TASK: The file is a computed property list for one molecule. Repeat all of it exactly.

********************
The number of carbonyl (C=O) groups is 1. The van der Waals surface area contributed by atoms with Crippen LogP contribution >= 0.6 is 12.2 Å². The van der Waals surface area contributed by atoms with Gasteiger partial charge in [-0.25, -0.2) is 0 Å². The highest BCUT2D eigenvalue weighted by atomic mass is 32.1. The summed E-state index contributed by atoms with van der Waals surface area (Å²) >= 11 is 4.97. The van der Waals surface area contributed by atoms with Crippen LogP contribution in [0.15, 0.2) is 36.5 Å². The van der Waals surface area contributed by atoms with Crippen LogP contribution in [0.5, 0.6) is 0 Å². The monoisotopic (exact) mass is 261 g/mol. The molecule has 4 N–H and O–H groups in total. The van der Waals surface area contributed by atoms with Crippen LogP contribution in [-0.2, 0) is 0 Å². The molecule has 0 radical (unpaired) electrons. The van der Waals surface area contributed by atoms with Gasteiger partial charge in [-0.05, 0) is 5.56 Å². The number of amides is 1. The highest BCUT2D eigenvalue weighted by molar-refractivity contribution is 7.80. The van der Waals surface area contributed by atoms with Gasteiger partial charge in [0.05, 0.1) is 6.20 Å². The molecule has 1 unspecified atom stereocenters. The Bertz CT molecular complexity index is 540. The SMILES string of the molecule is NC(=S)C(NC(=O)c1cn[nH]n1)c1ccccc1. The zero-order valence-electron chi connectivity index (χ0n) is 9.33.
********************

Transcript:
The number of carbonyl (C=O) groups is 1. The van der Waals surface area contributed by atoms with Crippen LogP contribution >= 0.6 is 12.2 Å². The van der Waals surface area contributed by atoms with Gasteiger partial charge in [-0.25, -0.2) is 0 Å². The highest BCUT2D eigenvalue weighted by atomic mass is 32.1. The summed E-state index contributed by atoms with van der Waals surface area (Å²) >= 11 is 4.97. The van der Waals surface area contributed by atoms with Crippen LogP contribution in [0.15, 0.2) is 36.5 Å². The van der Waals surface area contributed by atoms with Crippen LogP contribution in [0.5, 0.6) is 0 Å². The monoisotopic (exact) mass is 261 g/mol. The molecule has 4 N–H and O–H groups in total. The van der Waals surface area contributed by atoms with Crippen LogP contribution in [-0.2, 0) is 0 Å². The molecule has 0 radical (unpaired) electrons. The van der Waals surface area contributed by atoms with Gasteiger partial charge in [-0.05, 0) is 5.56 Å². The number of amides is 1. The highest BCUT2D eigenvalue weighted by molar-refractivity contribution is 7.80. The van der Waals surface area contributed by atoms with Gasteiger partial charge in [0.05, 0.1) is 6.20 Å². The molecule has 1 unspecified atom stereocenters. The Bertz CT molecular complexity index is 540. The SMILES string of the molecule is NC(=S)C(NC(=O)c1cn[nH]n1)c1ccccc1. The zero-order valence-electron chi connectivity index (χ0n) is 9.33.